Posted by: everynation | October 1, 2011

Life Lessons in the Las Vegas Airport

by Paul Barker

A few years ago on a return flight from Los Angeles to Nashville, I had a layover at the Las Vegas airport. As I walked to my departing gate, I noticed that people I passed were staring at me and whispering to one another. It made me self-conscious. I did a quick scan of my clothes to make sure everything was in order. I could not see anything out of the ordinary. But people kept staring.
Finally, one guy said, “Hey man, you’ve got something on your face.” I expressed my appreciation and ducked quickly into the nearest bathroom. I was horrified. Black soot was streaked across my face. Not just a few spots, but large, thick patches covering a huge percentage of my face. I looked like Bert the chimney sweep in Mary Poppins.
To this day, I do not know where it came from. I must have brushed against something as I deplaned. But I am not sure. And I do not know how long I walked around like that.
I cleaned up and walked (sheepishly) to my gate. As I waited for my plane and reflected on what had happened, a great appreciation swelled in my heart for my unknown friend. He had pointed out what I could not see, but was glaringly apparent to everyone else. Thank God, I thought, that there were people in the world who cared enough about me to tell me the truth. His comment embarrassed me certainly, but not as much as his silence would have.
As I continued my reflection, a great anger swelled in my heart for all the people who passed me and said nothing. They may have thought, “It’s not my problem,” or “I don’t want to get involved,” or “Someone else will say something.” All good excuses, seemingly, but the real reason they said nothing was because they did not care enough.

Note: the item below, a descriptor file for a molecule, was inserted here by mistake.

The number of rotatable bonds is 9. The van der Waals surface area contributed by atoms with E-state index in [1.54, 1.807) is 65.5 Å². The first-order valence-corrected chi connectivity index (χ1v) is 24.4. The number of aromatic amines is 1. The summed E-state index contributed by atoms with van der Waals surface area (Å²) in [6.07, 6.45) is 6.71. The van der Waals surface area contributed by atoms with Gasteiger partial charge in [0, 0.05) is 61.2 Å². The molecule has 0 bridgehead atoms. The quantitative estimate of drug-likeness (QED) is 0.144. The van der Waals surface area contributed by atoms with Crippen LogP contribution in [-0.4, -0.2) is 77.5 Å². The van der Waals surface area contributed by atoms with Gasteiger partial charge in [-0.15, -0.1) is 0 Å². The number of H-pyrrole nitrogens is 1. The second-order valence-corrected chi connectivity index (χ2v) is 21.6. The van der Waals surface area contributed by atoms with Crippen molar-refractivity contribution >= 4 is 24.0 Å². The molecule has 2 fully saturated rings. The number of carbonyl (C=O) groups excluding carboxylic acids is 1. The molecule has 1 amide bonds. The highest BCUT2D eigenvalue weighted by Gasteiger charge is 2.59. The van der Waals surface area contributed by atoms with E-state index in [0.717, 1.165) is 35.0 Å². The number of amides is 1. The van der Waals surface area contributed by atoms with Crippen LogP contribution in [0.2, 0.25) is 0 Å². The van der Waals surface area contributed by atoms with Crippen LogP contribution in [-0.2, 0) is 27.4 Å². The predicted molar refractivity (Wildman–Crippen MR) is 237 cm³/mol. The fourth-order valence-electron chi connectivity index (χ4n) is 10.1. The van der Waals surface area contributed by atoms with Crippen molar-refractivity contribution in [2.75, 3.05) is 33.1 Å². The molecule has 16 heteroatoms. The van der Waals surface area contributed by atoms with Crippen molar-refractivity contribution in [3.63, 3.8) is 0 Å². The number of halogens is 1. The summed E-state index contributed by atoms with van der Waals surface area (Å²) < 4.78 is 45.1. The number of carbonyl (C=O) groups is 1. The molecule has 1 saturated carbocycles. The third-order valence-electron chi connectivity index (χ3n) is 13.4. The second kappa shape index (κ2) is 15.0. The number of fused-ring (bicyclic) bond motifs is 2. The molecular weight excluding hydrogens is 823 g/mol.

Everyone has blind spots, black soot on their face, flaws they cannot see, but which are glaringly apparent to everyone else. And the Bible is clear that we have a responsibility to our friends to care enough to speak the truth to them.

“Faithful are the wounds of a friend, but deceitful are the kisses of an enemy.” (Proverbs 27:6)

Confronting our friends is not always easy, but it is fruitful. It keeps them from embarrassment. When we care enough to speak the truth to our friends, we protect them from the humiliation of walking in an airport with soot on their face – or whatever their spiritual equivalent might be.
I do not like to confront a friend. I wish it were not necessary. I do not like to be confronted by a friend. I definitely wish that was not necessary. But it is, and I appreciate it when it happens.
So thank you my Las Vegas friend, whoever you are.

 

Paul Barker is the Director of the School of Ministry, Nashville.

Read the original post here.

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